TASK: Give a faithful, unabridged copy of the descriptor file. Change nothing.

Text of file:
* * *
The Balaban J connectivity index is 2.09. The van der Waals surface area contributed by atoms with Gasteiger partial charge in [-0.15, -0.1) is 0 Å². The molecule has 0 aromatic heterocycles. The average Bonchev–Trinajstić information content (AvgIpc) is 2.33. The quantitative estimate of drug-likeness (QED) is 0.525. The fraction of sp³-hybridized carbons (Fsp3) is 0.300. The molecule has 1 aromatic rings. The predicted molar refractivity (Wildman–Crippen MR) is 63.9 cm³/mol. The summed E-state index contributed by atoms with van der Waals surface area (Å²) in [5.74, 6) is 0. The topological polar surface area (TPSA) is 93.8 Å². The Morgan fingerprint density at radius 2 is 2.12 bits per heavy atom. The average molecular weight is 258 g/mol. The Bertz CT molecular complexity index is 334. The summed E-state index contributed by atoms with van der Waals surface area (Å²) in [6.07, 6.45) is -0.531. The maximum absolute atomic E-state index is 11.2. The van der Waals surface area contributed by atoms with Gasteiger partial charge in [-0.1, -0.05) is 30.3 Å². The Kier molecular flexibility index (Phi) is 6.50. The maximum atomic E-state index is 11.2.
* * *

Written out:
The Balaban J connectivity index is 2.09. The van der Waals surface area contributed by atoms with Gasteiger partial charge in [-0.15, -0.1) is 0 Å². The molecule has 0 aromatic heterocycles. The average Bonchev–Trinajstić information content (AvgIpc) is 2.33. The quantitative estimate of drug-likeness (QED) is 0.525. The fraction of sp³-hybridized carbons (Fsp3) is 0.300. The molecule has 1 aromatic rings. The predicted molar refractivity (Wildman–Crippen MR) is 63.9 cm³/mol. The summed E-state index contributed by atoms with van der Waals surface area (Å²) in [5.74, 6) is 0. The topological polar surface area (TPSA) is 93.8 Å². The Morgan fingerprint density at radius 2 is 2.12 bits per heavy atom. The average molecular weight is 258 g/mol. The Bertz CT molecular complexity index is 334. The summed E-state index contributed by atoms with van der Waals surface area (Å²) in [6.07, 6.45) is -0.531. The maximum absolute atomic E-state index is 11.2. The van der Waals surface area contributed by atoms with Gasteiger partial charge in [-0.1, -0.05) is 30.3 Å². The Kier molecular flexibility index (Phi) is 6.50. The maximum atomic E-state index is 11.2.